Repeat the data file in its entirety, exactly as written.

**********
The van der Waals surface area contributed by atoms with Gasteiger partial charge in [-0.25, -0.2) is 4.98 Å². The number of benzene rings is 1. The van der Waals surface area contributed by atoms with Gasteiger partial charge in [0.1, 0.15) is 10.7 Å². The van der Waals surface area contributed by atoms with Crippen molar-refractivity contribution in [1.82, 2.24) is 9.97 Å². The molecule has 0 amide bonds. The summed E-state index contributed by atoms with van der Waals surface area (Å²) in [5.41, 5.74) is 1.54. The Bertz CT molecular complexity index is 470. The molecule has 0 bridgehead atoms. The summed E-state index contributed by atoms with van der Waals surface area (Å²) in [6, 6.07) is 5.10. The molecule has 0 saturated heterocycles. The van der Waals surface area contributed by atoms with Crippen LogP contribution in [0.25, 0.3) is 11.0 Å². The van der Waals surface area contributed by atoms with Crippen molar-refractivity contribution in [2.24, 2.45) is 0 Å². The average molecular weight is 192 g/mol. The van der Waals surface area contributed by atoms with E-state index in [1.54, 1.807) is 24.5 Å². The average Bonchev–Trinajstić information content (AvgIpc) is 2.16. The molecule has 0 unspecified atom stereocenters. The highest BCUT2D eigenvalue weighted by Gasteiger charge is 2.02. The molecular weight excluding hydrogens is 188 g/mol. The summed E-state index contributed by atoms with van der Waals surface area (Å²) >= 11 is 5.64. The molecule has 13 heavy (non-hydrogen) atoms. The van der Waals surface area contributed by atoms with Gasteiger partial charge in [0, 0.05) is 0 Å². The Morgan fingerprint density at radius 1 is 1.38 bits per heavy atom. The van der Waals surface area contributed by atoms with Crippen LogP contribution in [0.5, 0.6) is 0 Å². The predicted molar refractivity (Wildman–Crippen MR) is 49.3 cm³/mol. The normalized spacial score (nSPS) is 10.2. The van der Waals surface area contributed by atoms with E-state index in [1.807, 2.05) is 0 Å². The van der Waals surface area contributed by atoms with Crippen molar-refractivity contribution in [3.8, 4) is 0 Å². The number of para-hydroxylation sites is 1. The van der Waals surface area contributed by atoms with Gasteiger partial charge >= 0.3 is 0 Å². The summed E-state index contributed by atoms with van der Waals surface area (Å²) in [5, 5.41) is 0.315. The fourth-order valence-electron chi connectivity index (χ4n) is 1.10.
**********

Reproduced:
The van der Waals surface area contributed by atoms with Gasteiger partial charge in [-0.25, -0.2) is 4.98 Å². The number of benzene rings is 1. The van der Waals surface area contributed by atoms with Gasteiger partial charge in [0.1, 0.15) is 10.7 Å². The van der Waals surface area contributed by atoms with Crippen molar-refractivity contribution in [1.82, 2.24) is 9.97 Å². The molecule has 0 amide bonds. The summed E-state index contributed by atoms with van der Waals surface area (Å²) in [5.41, 5.74) is 1.54. The Bertz CT molecular complexity index is 470. The molecule has 0 bridgehead atoms. The summed E-state index contributed by atoms with van der Waals surface area (Å²) in [6, 6.07) is 5.10. The molecule has 0 saturated heterocycles. The van der Waals surface area contributed by atoms with Crippen LogP contribution in [0.25, 0.3) is 11.0 Å². The van der Waals surface area contributed by atoms with Crippen molar-refractivity contribution in [2.24, 2.45) is 0 Å². The average molecular weight is 192 g/mol. The van der Waals surface area contributed by atoms with E-state index in [1.54, 1.807) is 24.5 Å². The average Bonchev–Trinajstić information content (AvgIpc) is 2.16. The molecule has 0 unspecified atom stereocenters. The highest BCUT2D eigenvalue weighted by Gasteiger charge is 2.02. The molecular weight excluding hydrogens is 188 g/mol. The summed E-state index contributed by atoms with van der Waals surface area (Å²) >= 11 is 5.64. The molecule has 13 heavy (non-hydrogen) atoms. The van der Waals surface area contributed by atoms with Gasteiger partial charge in [0, 0.05) is 0 Å². The Morgan fingerprint density at radius 1 is 1.38 bits per heavy atom. The van der Waals surface area contributed by atoms with Crippen LogP contribution in [0.5, 0.6) is 0 Å². The predicted molar refractivity (Wildman–Crippen MR) is 49.3 cm³/mol. The normalized spacial score (nSPS) is 10.2. The van der Waals surface area contributed by atoms with E-state index in [1.807, 2.05) is 0 Å². The van der Waals surface area contributed by atoms with Crippen molar-refractivity contribution in [3.8, 4) is 0 Å². The number of para-hydroxylation sites is 1. The van der Waals surface area contributed by atoms with Gasteiger partial charge >= 0.3 is 0 Å². The summed E-state index contributed by atoms with van der Waals surface area (Å²) in [5, 5.41) is 0.315. The fourth-order valence-electron chi connectivity index (χ4n) is 1.10.